On April 15, 2013, on a sunny spring day for which East Tennessee is famous, federal agents descended on numerous addresses linked to Pilot Flying J, the nation’s largest operator of truck stops. Besides the company headquarters high above Interstate 40 on Lonas Road, they went to an area storage center as well as homes in Nashville, Kentucky and Iowa.

It was one of the largest financial raids in East Tennessee since the Butcher Brothers banking scandal of the early 1980s. Many months later, CEO Haslam would look back on it as an “extremely embarrassing and humbling day.”

Agents targeted computers and other electronic devices, emails, profit and loss statements, customer billings and lists, pricing sheets, mail packaging, rebate checks, invoices, discount forms – anything that might help them learn more about allegations that Pilot Flying J sales employees had plotted to short trucking companies by returning less of a diesel fuel rebate than customers had been promised.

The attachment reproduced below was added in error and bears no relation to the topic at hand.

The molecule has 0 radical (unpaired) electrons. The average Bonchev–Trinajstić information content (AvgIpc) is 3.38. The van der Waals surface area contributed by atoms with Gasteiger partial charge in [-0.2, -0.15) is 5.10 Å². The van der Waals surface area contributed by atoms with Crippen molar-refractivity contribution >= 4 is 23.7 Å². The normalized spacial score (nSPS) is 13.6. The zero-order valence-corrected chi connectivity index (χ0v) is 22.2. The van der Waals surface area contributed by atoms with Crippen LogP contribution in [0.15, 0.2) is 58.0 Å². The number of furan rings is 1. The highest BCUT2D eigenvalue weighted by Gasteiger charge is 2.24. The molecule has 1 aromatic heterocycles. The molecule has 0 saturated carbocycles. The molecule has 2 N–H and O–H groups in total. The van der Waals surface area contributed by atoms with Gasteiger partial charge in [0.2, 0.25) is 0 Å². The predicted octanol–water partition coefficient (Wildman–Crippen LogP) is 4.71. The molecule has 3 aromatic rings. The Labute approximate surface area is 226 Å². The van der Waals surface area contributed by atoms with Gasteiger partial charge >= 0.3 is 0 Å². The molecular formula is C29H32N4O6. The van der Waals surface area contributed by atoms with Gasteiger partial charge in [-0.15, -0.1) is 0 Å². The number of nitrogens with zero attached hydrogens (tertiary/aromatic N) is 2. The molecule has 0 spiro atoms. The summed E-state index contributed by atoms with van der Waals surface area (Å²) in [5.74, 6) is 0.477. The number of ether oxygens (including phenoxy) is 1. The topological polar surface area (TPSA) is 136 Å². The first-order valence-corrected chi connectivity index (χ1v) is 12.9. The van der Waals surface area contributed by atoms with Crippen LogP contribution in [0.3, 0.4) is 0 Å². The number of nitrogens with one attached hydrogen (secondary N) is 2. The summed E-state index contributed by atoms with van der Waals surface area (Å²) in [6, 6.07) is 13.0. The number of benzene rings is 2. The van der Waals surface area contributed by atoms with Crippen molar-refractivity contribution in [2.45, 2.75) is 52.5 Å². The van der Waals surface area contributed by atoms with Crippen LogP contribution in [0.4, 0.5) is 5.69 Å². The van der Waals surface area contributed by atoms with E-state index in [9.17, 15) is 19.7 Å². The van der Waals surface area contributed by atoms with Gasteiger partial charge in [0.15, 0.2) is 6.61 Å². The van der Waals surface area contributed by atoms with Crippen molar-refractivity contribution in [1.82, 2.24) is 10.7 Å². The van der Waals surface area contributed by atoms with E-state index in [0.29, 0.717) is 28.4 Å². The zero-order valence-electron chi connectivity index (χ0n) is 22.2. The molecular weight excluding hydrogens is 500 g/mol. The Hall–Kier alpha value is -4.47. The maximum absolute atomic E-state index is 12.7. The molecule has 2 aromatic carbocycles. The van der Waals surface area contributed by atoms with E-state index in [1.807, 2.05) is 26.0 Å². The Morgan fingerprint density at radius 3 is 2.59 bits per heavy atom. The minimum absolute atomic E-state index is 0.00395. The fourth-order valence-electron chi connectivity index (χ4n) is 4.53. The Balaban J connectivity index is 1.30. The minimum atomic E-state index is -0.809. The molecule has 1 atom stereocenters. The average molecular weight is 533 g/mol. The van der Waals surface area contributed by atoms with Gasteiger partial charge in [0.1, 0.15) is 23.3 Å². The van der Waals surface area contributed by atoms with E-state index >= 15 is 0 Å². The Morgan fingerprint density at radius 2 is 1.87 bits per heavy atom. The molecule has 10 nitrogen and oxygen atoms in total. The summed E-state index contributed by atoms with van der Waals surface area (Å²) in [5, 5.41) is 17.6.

Documents show government agents also sought complete copies of the entire contents of computers used by more than a dozen employees who had been part of the Pilot sales force or had managed the Pilot sales force.

And they sought complete copies of the entire contents of computers used by the support staff for Pilot executives, including Jimmy Haslam.

Haslam has not been charged.

The government alleges that Pilot personnel profited personally by ensuring customers got less than they were due in such “manual rebates.” The government alleges that Pilot itself profited from the scheme.

The government had at least one insider helping in the investigation. Recordings were secretly made in the months before the raid of employees, including members of the diesel sales force, talking about gaming the rebate program.